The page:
Thursday, February 12, 2015


picture of lady on bed with tb_fixed
Courtesy of public domain, painting by Cristobal Rojas

It was Tuberculosis.  Also known for many years as consumption, phthisis, pulmonalis and the wasting disease.

There was a program that recently aired on PBS called “The Forgotten Plague.” You can go to this link and scroll down to watch this show online.  It also may be repeating on your local PBS station.

I watched this episode because I knew that we had family members who had died of this disease.  I knew for sure that my own maternal great grandfather, Andrew Charles Milne, died of it at age 36 and that my husband’s paternal great grandfather, Ellmer E. Bright, had died of it at age 30. Both men died in the late 1800’s.
There was no cure for this horrible disease until 1946 when the antibiotic streptomycin was discovered.  Until then people suffered for years and sometimes decades, or died quite quickly.
The Mayo Clinic gives this definition of Tuberculosis
“Tuberculosis (TB) is a potentially serious infectious disease that mainly affects your lungs. The bacteria that cause tuberculosis are spread from one person to another through tiny droplets released into the air via coughs and sneezes.
Once rare in developed countries, tuberculosis infections began increasing in 1985, partly because of the emergence of HIV, the virus that causes AIDS. HIV weakens a person's immune system so it can't fight the TB germs. In the United States, because of stronger control programs, tuberculosis began to decrease again in 1993, but remains a concern.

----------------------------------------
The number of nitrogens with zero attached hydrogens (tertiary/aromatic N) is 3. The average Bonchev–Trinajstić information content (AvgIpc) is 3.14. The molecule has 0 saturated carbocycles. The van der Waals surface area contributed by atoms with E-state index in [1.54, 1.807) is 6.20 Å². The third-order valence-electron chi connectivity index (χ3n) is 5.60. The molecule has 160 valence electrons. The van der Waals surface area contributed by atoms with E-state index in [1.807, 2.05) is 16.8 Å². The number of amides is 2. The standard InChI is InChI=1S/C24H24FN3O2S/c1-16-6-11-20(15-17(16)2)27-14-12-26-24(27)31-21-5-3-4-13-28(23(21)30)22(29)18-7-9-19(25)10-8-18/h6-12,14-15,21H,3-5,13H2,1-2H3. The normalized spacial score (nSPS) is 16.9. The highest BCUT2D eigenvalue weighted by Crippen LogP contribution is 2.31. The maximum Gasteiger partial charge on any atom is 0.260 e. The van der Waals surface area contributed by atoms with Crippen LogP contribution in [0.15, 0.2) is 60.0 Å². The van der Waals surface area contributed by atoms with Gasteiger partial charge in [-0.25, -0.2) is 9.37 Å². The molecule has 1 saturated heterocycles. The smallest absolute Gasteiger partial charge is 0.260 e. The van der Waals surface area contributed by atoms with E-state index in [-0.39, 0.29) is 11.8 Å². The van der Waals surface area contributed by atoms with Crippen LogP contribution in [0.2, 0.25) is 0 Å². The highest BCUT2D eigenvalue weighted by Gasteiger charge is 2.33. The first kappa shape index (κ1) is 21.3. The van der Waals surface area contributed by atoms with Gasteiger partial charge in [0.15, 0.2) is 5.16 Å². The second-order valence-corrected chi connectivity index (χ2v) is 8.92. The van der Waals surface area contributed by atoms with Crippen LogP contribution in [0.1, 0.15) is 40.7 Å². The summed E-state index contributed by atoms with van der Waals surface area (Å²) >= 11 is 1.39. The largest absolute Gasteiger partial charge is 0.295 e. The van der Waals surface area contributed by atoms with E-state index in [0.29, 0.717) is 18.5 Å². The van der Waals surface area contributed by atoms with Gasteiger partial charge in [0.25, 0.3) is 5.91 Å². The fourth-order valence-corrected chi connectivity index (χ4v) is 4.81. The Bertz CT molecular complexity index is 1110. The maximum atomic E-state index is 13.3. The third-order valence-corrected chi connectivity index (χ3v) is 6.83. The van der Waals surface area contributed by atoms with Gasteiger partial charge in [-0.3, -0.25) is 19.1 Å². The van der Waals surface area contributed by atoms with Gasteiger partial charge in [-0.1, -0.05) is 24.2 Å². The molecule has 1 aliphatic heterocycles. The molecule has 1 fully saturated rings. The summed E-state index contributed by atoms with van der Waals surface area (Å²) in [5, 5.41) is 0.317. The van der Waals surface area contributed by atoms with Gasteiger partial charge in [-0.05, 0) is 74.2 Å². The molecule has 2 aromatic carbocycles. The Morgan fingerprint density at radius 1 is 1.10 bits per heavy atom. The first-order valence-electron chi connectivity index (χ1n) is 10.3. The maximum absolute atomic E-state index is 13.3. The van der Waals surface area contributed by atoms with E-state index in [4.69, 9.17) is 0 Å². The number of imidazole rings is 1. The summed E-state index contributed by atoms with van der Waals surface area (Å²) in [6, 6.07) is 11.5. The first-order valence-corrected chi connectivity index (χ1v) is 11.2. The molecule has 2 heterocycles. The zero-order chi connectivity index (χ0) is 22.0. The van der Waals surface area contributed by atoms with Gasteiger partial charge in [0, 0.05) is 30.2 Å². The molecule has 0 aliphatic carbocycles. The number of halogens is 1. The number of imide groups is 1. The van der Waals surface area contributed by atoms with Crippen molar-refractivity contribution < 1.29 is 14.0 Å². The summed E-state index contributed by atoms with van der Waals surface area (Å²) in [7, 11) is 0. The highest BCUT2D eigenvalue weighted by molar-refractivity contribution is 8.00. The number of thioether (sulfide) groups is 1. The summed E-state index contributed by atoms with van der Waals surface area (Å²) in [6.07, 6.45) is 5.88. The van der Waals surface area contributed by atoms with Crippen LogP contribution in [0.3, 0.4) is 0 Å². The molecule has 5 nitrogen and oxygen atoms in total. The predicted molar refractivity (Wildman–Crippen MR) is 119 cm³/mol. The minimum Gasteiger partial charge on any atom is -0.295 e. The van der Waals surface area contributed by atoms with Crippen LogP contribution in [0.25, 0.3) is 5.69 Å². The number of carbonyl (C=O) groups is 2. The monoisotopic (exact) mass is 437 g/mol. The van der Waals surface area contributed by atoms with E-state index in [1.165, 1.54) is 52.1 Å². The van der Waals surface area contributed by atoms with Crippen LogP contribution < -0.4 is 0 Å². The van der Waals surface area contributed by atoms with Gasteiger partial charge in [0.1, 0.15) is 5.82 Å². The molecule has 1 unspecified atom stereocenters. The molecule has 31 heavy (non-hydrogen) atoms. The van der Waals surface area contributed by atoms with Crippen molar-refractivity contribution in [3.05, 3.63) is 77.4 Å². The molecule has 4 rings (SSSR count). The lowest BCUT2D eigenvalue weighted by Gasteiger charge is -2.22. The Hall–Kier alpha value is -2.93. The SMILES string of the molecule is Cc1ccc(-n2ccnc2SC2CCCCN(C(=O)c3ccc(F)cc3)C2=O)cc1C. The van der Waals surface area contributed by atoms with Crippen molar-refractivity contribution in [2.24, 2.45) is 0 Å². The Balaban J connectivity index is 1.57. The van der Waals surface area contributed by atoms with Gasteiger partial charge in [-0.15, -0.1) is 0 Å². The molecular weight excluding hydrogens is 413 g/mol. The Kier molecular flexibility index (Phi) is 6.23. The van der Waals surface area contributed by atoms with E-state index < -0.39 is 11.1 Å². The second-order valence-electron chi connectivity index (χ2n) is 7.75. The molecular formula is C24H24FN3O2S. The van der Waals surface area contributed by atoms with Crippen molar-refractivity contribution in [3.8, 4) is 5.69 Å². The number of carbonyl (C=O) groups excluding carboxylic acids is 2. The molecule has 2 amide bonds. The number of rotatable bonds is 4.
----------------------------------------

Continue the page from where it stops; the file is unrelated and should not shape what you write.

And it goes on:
Many strains of tuberculosis resist the drugs most used to treat the disease. People with active tuberculosis must take several types of medications for many months to eradicate the infection and prevent development of antibiotic resistance.”

Another definition can be found on Wikipedia at this link:

There has been a recent resurgence of this disease throughout the world and some strains are becoming resistant to treatment.

I wondered how many people in our family, that I was aware of, had died of this disease?
I ran a report in Legacy 8 for “cause of death” equal to “tuberculosis” or “consumption” or “phthisis.”  I would have listed the cause of death based on whatever record I located, so I knew it could be any of those words.

The report produced 12 names from my database.  I’m certain many more of our family must have died of this disease, since it effected so many worldwide.

However, here is the list based on the information I currently have. Click on the image to enlarge it.

Those who died of tuberculosis with death date

The earliest death on this list was 1874 and the latest was 1918.

Who in your family died of this disease?


If you think you might be related, even remotely, to anyone mentioned in this blog, please contact me!
Michigan Girl

Copyright ©  2010-2015   Diane Gould Hall